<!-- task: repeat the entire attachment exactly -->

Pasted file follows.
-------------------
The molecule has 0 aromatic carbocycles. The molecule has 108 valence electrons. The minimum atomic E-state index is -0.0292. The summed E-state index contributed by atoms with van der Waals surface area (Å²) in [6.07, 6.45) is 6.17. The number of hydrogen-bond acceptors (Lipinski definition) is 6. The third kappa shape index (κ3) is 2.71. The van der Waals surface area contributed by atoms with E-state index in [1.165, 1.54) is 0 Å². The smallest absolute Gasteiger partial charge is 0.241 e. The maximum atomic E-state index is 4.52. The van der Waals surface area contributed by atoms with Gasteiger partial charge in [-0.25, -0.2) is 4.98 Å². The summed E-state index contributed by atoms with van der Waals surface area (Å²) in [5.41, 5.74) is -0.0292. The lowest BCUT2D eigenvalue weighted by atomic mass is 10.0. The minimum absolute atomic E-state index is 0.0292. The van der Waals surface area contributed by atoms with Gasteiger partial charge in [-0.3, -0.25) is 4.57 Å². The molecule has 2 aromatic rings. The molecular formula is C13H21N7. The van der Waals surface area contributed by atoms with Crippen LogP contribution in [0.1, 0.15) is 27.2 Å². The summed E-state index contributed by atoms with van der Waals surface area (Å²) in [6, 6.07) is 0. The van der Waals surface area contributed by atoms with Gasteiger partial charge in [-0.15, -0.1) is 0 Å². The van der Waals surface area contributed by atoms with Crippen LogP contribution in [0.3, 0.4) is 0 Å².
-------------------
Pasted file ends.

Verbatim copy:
The molecule has 0 aromatic carbocycles. The molecule has 108 valence electrons. The minimum atomic E-state index is -0.0292. The summed E-state index contributed by atoms with van der Waals surface area (Å²) in [6.07, 6.45) is 6.17. The number of hydrogen-bond acceptors (Lipinski definition) is 6. The third kappa shape index (κ3) is 2.71. The van der Waals surface area contributed by atoms with E-state index in [1.165, 1.54) is 0 Å². The smallest absolute Gasteiger partial charge is 0.241 e. The maximum atomic E-state index is 4.52. The van der Waals surface area contributed by atoms with Gasteiger partial charge in [-0.25, -0.2) is 4.98 Å². The summed E-state index contributed by atoms with van der Waals surface area (Å²) in [5.41, 5.74) is -0.0292. The lowest BCUT2D eigenvalue weighted by atomic mass is 10.0. The minimum absolute atomic E-state index is 0.0292. The van der Waals surface area contributed by atoms with Gasteiger partial charge in [-0.3, -0.25) is 4.57 Å². The molecule has 2 aromatic rings. The molecular formula is C13H21N7. The van der Waals surface area contributed by atoms with Crippen LogP contribution in [0.1, 0.15) is 27.2 Å². The summed E-state index contributed by atoms with van der Waals surface area (Å²) in [6, 6.07) is 0. The van der Waals surface area contributed by atoms with Gasteiger partial charge in [-0.15, -0.1) is 0 Å². The van der Waals surface area contributed by atoms with Crippen LogP contribution in [0.3, 0.4) is 0 Å².